Thursday, August 29, 2013

August 29 2013 Ramble Report

We started today with an announcement: Emily and Dale will lead a walk at 9:00 AM next Tuesday, Sept. 3, 2013, at Sandy Creek Nature Center. Everyone is welcome to attend. This is the first of a monthly series of walks at the Nature Center. Emily plans to have them on the first Tuesday of each month.

We had three readings today; Hugh read an excerpt from Sean Beeching's book, I Like You But What Can You Do Can You Be A Bird, pp. 45-46.

Inland is a low forest of oaks and gums, holly and willow, the floor is mud, muddy roots and soggy leaves, it is composed of low mounds and water-filled hollows, and it is dark, even in winter, under the live oak leaves.  The history of the Ohoopee's past wanderings is here, these are the old channels and banks, oxbows and meanders, I suppose, but it is too confused and too dim to be read by me.  The two great trees here are live oak on the banks and cypress in the swamps.  Both are covered with the other great player in the coastal landscape:   Spanish moss.  Does this bromeliad cast (a) spell of lethargy over the South?  Fully developed on a big oak, ancient, shaggy, overextended. it billows in the breeze, supported not by its own efforts but by the oak, dormant as often as not.  Should some fall, so what?  There's plenty more.  Perhaps it exudes a substance, Tillandsiadol, an invisible elixir that seeps into the minds of Southerners, that makes them say, "Aw, it's alright," whether it is or not, and makes them think that living is work enough.  If this potion could be bottled I would carry it on my back and breathe it straight through a tube.

Dale read a piece about scientific names from Alpine Plants of the Northwest Wyoming to Alaska, p. 12:
If we can no longer argue for scientific names on the basis of stability, we can still make an argument for clarity. After all, even after scientific names change, there is still only one official scientific name-the new one. (Numerous common names usually remain.) You can also learn scientific names to impress people, around the barbeque or at other social gatherings. Inexplicably to some, Carla Bruni married former French president Nicolas Sarkozy. She explained that, after a courtship stroll in the Elysee Palace gardens, it struck her that "He knows all the Latin names, all these details about tulips and roses. I said to myself, 'My God, I must marry this man.'"

Terry read a wonderful poem by Janisse Ray:

Where does its fire go
when a monarch dies?
Does it vanish
in smoke,
or turn suddenly to rain?
Does it lay dead
against a mountainside
transforming placidly
to dirt,
which will harbor in its richness
millions of small burning ships
sailing a deep-green forest,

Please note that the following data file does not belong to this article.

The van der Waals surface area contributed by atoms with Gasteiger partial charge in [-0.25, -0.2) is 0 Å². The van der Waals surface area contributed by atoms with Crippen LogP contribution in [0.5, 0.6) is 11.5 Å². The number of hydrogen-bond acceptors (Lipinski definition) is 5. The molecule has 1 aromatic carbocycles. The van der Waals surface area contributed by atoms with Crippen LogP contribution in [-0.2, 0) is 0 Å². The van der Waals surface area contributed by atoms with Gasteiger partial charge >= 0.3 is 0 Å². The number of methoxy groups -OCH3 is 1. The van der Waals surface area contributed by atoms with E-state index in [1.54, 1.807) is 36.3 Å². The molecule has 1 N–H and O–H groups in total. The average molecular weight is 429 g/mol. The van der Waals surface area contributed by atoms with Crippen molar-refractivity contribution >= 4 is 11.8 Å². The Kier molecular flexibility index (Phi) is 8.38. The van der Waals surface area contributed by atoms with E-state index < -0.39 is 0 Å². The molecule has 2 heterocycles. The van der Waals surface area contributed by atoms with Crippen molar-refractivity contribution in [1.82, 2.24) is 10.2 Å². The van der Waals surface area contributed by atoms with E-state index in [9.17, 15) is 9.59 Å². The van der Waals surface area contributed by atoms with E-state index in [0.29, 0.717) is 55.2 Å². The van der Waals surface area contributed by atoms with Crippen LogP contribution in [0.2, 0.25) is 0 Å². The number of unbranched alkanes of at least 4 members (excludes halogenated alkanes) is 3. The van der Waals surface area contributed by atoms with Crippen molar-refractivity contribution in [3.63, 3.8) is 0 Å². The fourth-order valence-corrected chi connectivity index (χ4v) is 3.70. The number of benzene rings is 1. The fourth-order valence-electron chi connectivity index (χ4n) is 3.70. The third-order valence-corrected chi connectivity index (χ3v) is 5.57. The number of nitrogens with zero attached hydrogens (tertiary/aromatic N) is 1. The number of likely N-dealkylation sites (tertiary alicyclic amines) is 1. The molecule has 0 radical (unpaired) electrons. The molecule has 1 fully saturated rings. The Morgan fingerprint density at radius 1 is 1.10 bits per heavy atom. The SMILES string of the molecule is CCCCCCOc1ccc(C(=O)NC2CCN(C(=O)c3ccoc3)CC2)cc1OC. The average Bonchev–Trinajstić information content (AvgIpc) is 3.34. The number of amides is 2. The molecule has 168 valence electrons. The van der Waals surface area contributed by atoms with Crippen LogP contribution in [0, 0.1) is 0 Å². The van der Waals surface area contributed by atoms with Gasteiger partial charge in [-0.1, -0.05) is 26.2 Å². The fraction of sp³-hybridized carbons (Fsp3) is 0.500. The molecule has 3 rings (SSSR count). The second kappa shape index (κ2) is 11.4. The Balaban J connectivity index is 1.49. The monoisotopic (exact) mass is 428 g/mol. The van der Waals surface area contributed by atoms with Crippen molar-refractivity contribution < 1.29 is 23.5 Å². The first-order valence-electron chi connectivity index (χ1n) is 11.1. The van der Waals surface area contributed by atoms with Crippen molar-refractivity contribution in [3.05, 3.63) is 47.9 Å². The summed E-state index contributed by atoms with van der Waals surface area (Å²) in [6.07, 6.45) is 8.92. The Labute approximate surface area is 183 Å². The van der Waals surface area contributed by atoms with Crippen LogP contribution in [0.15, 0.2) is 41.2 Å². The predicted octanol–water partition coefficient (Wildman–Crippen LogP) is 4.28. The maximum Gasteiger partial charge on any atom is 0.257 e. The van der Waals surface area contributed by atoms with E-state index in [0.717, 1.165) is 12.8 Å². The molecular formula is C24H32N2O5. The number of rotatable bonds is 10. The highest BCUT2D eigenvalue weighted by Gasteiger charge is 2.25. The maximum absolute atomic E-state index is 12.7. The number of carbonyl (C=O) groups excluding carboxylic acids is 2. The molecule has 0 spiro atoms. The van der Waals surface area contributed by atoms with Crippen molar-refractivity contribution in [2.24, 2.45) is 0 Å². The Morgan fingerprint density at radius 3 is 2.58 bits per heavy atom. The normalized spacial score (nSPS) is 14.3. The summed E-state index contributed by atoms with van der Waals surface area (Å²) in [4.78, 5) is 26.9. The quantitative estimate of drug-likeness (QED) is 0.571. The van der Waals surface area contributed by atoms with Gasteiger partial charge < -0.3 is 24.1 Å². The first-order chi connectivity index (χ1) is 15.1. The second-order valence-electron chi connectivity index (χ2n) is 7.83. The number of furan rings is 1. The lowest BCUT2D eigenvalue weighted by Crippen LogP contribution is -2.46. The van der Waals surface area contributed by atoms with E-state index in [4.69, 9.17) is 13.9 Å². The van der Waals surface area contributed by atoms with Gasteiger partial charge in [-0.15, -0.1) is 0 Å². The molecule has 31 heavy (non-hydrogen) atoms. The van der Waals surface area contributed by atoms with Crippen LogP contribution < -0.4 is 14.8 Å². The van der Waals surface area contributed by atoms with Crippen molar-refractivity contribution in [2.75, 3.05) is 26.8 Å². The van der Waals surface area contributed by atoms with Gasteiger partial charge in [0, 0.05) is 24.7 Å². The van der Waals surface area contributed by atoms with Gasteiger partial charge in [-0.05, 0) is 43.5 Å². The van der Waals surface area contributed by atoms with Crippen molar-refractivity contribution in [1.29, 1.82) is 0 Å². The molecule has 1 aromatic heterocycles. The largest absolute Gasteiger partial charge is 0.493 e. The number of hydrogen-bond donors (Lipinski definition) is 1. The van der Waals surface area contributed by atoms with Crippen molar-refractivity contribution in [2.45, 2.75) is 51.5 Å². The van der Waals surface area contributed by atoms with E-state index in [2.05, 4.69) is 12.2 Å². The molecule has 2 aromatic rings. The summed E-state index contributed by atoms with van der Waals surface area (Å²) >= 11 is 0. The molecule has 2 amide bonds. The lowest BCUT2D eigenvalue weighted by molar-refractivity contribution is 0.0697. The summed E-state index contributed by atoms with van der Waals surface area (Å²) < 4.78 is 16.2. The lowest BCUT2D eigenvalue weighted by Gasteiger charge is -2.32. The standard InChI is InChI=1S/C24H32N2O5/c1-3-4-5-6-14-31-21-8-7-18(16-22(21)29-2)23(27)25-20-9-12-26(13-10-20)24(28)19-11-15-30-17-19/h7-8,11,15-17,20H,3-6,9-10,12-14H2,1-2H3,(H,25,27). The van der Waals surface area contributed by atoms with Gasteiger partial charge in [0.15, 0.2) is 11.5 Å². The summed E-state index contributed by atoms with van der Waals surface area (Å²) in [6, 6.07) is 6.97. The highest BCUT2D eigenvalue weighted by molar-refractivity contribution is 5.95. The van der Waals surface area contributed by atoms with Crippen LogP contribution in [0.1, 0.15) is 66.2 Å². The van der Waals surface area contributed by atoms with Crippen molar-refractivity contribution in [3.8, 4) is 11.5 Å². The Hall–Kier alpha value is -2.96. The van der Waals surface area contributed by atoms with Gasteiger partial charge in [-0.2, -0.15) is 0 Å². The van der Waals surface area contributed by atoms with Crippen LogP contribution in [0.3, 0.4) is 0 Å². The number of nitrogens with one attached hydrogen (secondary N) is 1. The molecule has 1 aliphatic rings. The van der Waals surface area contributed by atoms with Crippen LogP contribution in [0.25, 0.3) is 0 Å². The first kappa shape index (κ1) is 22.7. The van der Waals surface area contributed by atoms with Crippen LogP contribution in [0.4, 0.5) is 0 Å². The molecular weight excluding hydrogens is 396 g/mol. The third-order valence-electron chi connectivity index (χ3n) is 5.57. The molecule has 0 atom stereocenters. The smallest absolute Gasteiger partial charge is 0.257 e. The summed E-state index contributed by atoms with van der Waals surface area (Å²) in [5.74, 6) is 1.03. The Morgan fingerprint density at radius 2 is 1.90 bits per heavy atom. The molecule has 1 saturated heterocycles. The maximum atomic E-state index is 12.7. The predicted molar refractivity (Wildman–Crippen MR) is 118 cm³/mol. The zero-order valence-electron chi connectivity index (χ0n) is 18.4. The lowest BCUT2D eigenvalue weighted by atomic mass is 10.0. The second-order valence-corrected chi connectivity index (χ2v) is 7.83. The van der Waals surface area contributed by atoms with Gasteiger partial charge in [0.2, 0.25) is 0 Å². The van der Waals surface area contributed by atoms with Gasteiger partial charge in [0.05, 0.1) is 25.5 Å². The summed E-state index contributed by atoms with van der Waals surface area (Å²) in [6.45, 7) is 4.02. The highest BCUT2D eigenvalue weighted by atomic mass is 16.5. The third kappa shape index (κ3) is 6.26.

never to be seen?
Or does the fire seep
into the ground,
running in rivulets
toward the blazing core
of the earth,
one day to return:
a volcano spewing wings?

The subject of today's ramble was butterflies. Dale began with a few comments about books and equipment useful for learning about Georgia butterflies. 

Monday, August 26, 2013

August 15 2013 Ramble Report

Around ten folks met at the arbor this morning for the weekly Ramble, led this week by Andie Bisceglia, Director of Children's Programs at the Gardens.  We left the arbor and headed down to the White Trail, then to the Blue Trail, took the access road to the right at the Blue Trail gate, then right on to the Green Trail back to the power line clearing and home to the parking lot.  The weather was overcast, with a cool temps and a nice steady breeze during most of the walk.  The rain that was supposed to move in by 10:00 am stayed to the south.  It was as comfortable a walk as you could want for the middle of August.
We began with the reading, provided by Andie, from Rachel Carson's "A Sense of Wonder", © 1956, pp 42-45. .
            A child’s world is fresh and new and beautiful, full of wonder and excitement. It is our misfortune that for most of us that clear-eyed vision, that true instinct for what is beautiful an awe-inspiring, is dimmed and even lost before we reach adulthood. If I had influence with the good fairy who is supposed to preside over the christening of all children I should ask that her gift to each child in the world be a sense of wonder so indestructible that it would last throughout life, as an unfailing antidote against the boredom and disenchantments of later years, the sterile preoccupation with things that are artificial, the alienation from the sources of our strength.
                If a child is to keep alive his inborn sense of wonder without any such gift from the fairies, he needs the companionship of at least one adult who can share it, rediscovering with him the joy, excitement and mystery of the world we live in. Parents often have a sense of inadequacy when confronted on the one hand with the eager, sensitive and of a child and on the other with a world of complex physical nature, inhabited by a life so various and unfamiliar that is seems hopeless to reduce it to order and knowledge. In a mood of self-defeat, they exclaim, “How can I possibly teach my child about nature—why, I don’t even know one bird from another!”